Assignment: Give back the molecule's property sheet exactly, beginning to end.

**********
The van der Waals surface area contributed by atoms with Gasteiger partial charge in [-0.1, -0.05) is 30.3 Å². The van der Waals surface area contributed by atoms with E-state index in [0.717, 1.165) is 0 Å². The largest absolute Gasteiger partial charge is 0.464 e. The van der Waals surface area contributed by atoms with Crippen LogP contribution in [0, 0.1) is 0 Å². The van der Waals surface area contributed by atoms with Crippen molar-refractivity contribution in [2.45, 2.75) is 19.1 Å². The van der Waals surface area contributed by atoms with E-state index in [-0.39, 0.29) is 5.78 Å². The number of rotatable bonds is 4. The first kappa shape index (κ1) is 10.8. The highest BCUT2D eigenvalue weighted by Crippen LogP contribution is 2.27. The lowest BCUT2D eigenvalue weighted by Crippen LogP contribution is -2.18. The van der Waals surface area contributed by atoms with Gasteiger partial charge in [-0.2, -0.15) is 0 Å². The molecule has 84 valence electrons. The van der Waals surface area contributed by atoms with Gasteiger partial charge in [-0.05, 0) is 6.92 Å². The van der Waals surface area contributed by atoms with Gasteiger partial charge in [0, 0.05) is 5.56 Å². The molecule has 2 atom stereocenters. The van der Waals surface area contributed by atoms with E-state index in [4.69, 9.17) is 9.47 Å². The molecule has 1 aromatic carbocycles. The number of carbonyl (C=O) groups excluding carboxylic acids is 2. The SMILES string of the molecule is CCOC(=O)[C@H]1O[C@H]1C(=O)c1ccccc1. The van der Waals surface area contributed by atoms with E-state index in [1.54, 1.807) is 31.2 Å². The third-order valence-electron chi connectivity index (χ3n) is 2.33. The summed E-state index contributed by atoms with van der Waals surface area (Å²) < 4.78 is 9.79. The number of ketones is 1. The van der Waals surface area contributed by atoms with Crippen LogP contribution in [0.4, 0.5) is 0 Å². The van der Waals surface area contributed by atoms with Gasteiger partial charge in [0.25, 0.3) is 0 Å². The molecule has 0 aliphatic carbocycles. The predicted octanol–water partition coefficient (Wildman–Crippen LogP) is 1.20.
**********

The van der Waals surface area contributed by atoms with Gasteiger partial charge in [-0.1, -0.05) is 30.3 Å². The van der Waals surface area contributed by atoms with E-state index in [0.717, 1.165) is 0 Å². The largest absolute Gasteiger partial charge is 0.464 e. The van der Waals surface area contributed by atoms with Crippen LogP contribution in [0, 0.1) is 0 Å². The van der Waals surface area contributed by atoms with Crippen molar-refractivity contribution in [2.45, 2.75) is 19.1 Å². The van der Waals surface area contributed by atoms with E-state index in [-0.39, 0.29) is 5.78 Å². The number of rotatable bonds is 4. The first kappa shape index (κ1) is 10.8. The highest BCUT2D eigenvalue weighted by Crippen LogP contribution is 2.27. The lowest BCUT2D eigenvalue weighted by Crippen LogP contribution is -2.18. The van der Waals surface area contributed by atoms with Gasteiger partial charge in [-0.2, -0.15) is 0 Å². The molecule has 84 valence electrons. The van der Waals surface area contributed by atoms with Gasteiger partial charge in [-0.05, 0) is 6.92 Å². The van der Waals surface area contributed by atoms with Gasteiger partial charge in [0, 0.05) is 5.56 Å². The molecule has 2 atom stereocenters. The van der Waals surface area contributed by atoms with E-state index in [4.69, 9.17) is 9.47 Å². The molecule has 1 aromatic carbocycles. The number of carbonyl (C=O) groups excluding carboxylic acids is 2. The SMILES string of the molecule is CCOC(=O)[C@H]1O[C@H]1C(=O)c1ccccc1. The van der Waals surface area contributed by atoms with E-state index in [1.54, 1.807) is 31.2 Å². The third-order valence-electron chi connectivity index (χ3n) is 2.33. The summed E-state index contributed by atoms with van der Waals surface area (Å²) < 4.78 is 9.79. The number of ketones is 1. The van der Waals surface area contributed by atoms with Crippen LogP contribution in [0.4, 0.5) is 0 Å². The van der Waals surface area contributed by atoms with Gasteiger partial charge in [0.25, 0.3) is 0 Å². The molecule has 0 aliphatic carbocycles. The predicted octanol–water partition coefficient (Wildman–Crippen LogP) is 1.20.